diagram showing a structure for personal-professional story

A Story Structure for Your Personal-Professional Story

Every workshop I give starts with a story. You’d expect as much. But every workshop I give starts with a personal story, one that often includes my family members and that tells people both who I am and what story can do. For me, there’s no other way to go. When I give a workshop there’s a very limited amount of time to build a personal connection, establish trust and safety, and demonstrate my expertise. It can all come together in a story plus be fun to listen to.

The story I’m telling isn’t the story of how I’m the ultimate expert. It’s more likely about a journey to storytelling and where I’m hoping to go next – and take them with me. This is what I call a personal professional story. What is that? It’s a story about yourself that you tell in a professional setting. It can include bits and pieces from your personal life, but it doesn’t have to.

What makes it personal is the fact that it’s about your goals and dreams while addressing your audience’s needs.

This is a huge differentiator because often when we tell professional stories, we’re telling the story we think our audience wants to hear. It’s a story about how we meet a requirement or tick a box. This story is the other way around. It’s what you want to accomplish. The story invites your audience to join you in your journey, to become part of your story.

Many of today’s great thinkers, thought leaders, are moving in a direction that is crystal clear to them and their greatest strength is articulating their goals clearly. TED talks were originally designed to share passion projects and ideas and inspire audiences to support those projects. Take the example of Chimamanda Ngozi Adichie, who’s TED Talk made her an accidental feminist icon and was deeply personal. If TED speakers have something in common, it’s a clear goal and the ability to articulate that mission in a way that compels an audience to want to get involved.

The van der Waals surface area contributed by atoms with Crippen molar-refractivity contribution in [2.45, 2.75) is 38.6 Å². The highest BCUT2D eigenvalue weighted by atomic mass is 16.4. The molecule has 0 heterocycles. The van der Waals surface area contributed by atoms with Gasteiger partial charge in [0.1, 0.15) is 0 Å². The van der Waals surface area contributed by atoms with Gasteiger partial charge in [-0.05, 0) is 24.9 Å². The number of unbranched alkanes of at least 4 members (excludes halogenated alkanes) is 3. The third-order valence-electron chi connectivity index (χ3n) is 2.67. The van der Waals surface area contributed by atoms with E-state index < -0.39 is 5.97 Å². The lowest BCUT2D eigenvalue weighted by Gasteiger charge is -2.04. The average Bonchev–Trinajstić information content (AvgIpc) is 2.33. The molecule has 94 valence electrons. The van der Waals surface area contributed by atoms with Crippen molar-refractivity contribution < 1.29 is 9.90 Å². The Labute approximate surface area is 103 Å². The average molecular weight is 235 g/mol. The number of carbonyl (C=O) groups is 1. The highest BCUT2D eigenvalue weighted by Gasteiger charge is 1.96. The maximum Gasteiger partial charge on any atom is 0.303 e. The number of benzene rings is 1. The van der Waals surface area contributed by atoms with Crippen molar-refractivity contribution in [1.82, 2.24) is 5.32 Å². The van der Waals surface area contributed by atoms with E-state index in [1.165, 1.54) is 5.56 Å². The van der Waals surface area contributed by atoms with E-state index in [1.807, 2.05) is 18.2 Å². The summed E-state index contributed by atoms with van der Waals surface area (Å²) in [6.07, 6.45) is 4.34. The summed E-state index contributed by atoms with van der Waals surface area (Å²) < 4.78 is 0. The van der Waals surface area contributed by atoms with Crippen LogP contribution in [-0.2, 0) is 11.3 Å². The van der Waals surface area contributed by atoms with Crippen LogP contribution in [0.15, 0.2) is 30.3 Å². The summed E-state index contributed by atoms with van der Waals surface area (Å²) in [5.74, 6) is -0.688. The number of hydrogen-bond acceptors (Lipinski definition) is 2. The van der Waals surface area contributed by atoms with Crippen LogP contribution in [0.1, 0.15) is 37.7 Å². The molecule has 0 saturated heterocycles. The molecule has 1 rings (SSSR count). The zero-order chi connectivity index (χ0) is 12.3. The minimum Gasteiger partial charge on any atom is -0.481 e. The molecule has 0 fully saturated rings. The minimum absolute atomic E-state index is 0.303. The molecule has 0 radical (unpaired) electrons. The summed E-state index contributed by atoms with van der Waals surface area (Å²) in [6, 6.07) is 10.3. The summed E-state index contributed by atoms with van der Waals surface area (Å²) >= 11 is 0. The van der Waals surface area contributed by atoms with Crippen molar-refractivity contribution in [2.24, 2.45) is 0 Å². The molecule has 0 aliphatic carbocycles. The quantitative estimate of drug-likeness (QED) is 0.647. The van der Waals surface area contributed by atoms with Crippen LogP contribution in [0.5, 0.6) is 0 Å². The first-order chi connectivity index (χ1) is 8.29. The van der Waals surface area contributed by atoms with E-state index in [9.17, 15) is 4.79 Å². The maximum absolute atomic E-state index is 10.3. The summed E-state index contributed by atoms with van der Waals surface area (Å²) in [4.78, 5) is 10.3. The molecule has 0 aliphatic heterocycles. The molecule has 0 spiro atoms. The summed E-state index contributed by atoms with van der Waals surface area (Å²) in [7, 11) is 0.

A personal-professional story structure is built to help you articulate your goal and the path you plan to take to achieve it. There is still the familiar beginning, middle, and end. The beginning is about introducing yourself and your qualifications, which aren’t always academic or professional. The middle is about sharing your skills and experience through stories, and the end is about describing your vision for the future, or telling your audience what change you will make in the world when you achieve your goal.

I discovered this structure in my own storytelling when I went back to reflect on how I use story in professional settings. My resume is disjointed. My professional jobs since graduating have included meeting planner in Washington DC, an office manager in a German bakery in North Carolina, an instructor at a school for applied sciences in Amsterdam, and International Office Staff Support Officer in Nijmegen, here in The Netherlands.

When people ask me what I do, I try to knit those together into something that sounds like a career. It hasn’t been easy. Each time I’ve applied for a job, I’ve had to look back over a resume that doesn’t seem to fit and find the stories that prove otherwise. The technique essentially involved identifying a higher goal and then using that to ruthlessly edit my credentials and experiences until I’ve got a streamlined story.

And here’s the thing: it works.

It works and I’m telling my own story every single time.

I want everyone to be able to do this, particularly those people who aren’t on a traditional career path. I’m thinking about recent graduates, PhDs thinking about getting out of academics, anyone who’s taken a break from the job market to travel or raise kids or dive deep into a project, and anyone who’s braving a career switch.

This diagram is a starting point for understanding how you can craft your personal-professional story. It looks the same as the story diagram I always use, but there’s space for different parts of your story.



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